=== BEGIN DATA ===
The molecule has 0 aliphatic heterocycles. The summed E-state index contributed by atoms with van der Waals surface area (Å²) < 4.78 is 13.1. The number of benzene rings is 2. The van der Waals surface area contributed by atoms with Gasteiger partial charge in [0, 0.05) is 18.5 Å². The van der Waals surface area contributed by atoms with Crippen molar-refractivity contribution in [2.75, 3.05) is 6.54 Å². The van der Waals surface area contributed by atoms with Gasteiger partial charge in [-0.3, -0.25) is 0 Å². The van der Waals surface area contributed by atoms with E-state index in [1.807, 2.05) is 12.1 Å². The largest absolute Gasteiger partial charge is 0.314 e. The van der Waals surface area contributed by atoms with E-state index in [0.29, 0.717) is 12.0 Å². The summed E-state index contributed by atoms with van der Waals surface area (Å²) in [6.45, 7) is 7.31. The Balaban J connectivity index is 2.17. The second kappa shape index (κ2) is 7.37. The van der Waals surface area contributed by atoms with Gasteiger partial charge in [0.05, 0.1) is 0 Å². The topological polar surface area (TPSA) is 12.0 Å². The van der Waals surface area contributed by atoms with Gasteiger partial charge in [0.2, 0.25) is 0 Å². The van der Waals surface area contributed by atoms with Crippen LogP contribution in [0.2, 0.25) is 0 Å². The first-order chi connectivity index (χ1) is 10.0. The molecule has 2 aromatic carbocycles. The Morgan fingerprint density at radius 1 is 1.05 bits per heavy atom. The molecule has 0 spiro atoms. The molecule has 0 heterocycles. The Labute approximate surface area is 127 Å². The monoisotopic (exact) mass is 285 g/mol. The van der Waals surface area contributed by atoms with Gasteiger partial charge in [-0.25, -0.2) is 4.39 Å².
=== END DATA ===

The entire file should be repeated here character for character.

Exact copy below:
The molecule has 0 aliphatic heterocycles. The summed E-state index contributed by atoms with van der Waals surface area (Å²) < 4.78 is 13.1. The number of benzene rings is 2. The van der Waals surface area contributed by atoms with Gasteiger partial charge in [0, 0.05) is 18.5 Å². The van der Waals surface area contributed by atoms with Crippen molar-refractivity contribution in [2.75, 3.05) is 6.54 Å². The van der Waals surface area contributed by atoms with Gasteiger partial charge in [-0.3, -0.25) is 0 Å². The van der Waals surface area contributed by atoms with E-state index in [1.807, 2.05) is 12.1 Å². The largest absolute Gasteiger partial charge is 0.314 e. The van der Waals surface area contributed by atoms with E-state index in [0.29, 0.717) is 12.0 Å². The summed E-state index contributed by atoms with van der Waals surface area (Å²) in [6.45, 7) is 7.31. The Balaban J connectivity index is 2.17. The second kappa shape index (κ2) is 7.37. The van der Waals surface area contributed by atoms with Gasteiger partial charge in [0.05, 0.1) is 0 Å². The topological polar surface area (TPSA) is 12.0 Å². The van der Waals surface area contributed by atoms with Gasteiger partial charge in [0.2, 0.25) is 0 Å². The van der Waals surface area contributed by atoms with Crippen LogP contribution in [0.2, 0.25) is 0 Å². The first-order chi connectivity index (χ1) is 10.0. The molecule has 2 aromatic carbocycles. The Morgan fingerprint density at radius 1 is 1.05 bits per heavy atom. The molecule has 0 spiro atoms. The molecule has 0 heterocycles. The Labute approximate surface area is 127 Å². The monoisotopic (exact) mass is 285 g/mol. The van der Waals surface area contributed by atoms with Gasteiger partial charge in [-0.25, -0.2) is 4.39 Å².